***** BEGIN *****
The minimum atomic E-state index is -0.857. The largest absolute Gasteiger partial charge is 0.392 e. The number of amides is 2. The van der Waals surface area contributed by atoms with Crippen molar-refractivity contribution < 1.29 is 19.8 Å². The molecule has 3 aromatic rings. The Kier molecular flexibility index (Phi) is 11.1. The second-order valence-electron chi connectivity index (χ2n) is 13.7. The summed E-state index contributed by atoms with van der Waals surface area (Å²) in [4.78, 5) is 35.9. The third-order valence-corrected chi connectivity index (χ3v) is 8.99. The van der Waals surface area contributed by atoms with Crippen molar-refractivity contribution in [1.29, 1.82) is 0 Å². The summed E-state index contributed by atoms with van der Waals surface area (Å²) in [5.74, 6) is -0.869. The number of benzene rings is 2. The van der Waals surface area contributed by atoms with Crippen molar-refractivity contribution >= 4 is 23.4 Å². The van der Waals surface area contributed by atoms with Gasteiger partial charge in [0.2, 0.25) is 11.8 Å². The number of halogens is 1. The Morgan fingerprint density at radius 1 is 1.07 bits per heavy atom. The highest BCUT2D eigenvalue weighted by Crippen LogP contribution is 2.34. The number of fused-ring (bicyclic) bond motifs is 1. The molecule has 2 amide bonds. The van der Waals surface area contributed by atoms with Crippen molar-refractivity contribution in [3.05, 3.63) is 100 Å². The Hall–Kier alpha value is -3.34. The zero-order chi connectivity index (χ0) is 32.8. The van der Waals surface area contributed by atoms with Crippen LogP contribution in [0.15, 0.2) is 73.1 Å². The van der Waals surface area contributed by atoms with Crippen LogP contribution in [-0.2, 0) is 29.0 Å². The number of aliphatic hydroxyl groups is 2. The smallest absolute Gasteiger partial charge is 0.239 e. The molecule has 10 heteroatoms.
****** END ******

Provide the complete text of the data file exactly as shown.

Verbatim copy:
The minimum atomic E-state index is -0.857. The largest absolute Gasteiger partial charge is 0.392 e. The number of amides is 2. The van der Waals surface area contributed by atoms with Crippen molar-refractivity contribution < 1.29 is 19.8 Å². The molecule has 3 aromatic rings. The Kier molecular flexibility index (Phi) is 11.1. The second-order valence-electron chi connectivity index (χ2n) is 13.7. The summed E-state index contributed by atoms with van der Waals surface area (Å²) in [4.78, 5) is 35.9. The third-order valence-corrected chi connectivity index (χ3v) is 8.99. The van der Waals surface area contributed by atoms with Crippen molar-refractivity contribution in [1.29, 1.82) is 0 Å². The summed E-state index contributed by atoms with van der Waals surface area (Å²) in [5.74, 6) is -0.869. The number of benzene rings is 2. The van der Waals surface area contributed by atoms with Crippen molar-refractivity contribution >= 4 is 23.4 Å². The van der Waals surface area contributed by atoms with Gasteiger partial charge in [0.2, 0.25) is 11.8 Å². The number of halogens is 1. The Morgan fingerprint density at radius 1 is 1.07 bits per heavy atom. The highest BCUT2D eigenvalue weighted by Crippen LogP contribution is 2.34. The number of fused-ring (bicyclic) bond motifs is 1. The molecule has 2 amide bonds. The van der Waals surface area contributed by atoms with Crippen molar-refractivity contribution in [3.05, 3.63) is 100 Å². The Hall–Kier alpha value is -3.34. The zero-order chi connectivity index (χ0) is 32.8. The van der Waals surface area contributed by atoms with Crippen LogP contribution in [0.15, 0.2) is 73.1 Å². The van der Waals surface area contributed by atoms with Crippen LogP contribution in [-0.2, 0) is 29.0 Å². The number of aliphatic hydroxyl groups is 2. The smallest absolute Gasteiger partial charge is 0.239 e. The molecule has 10 heteroatoms.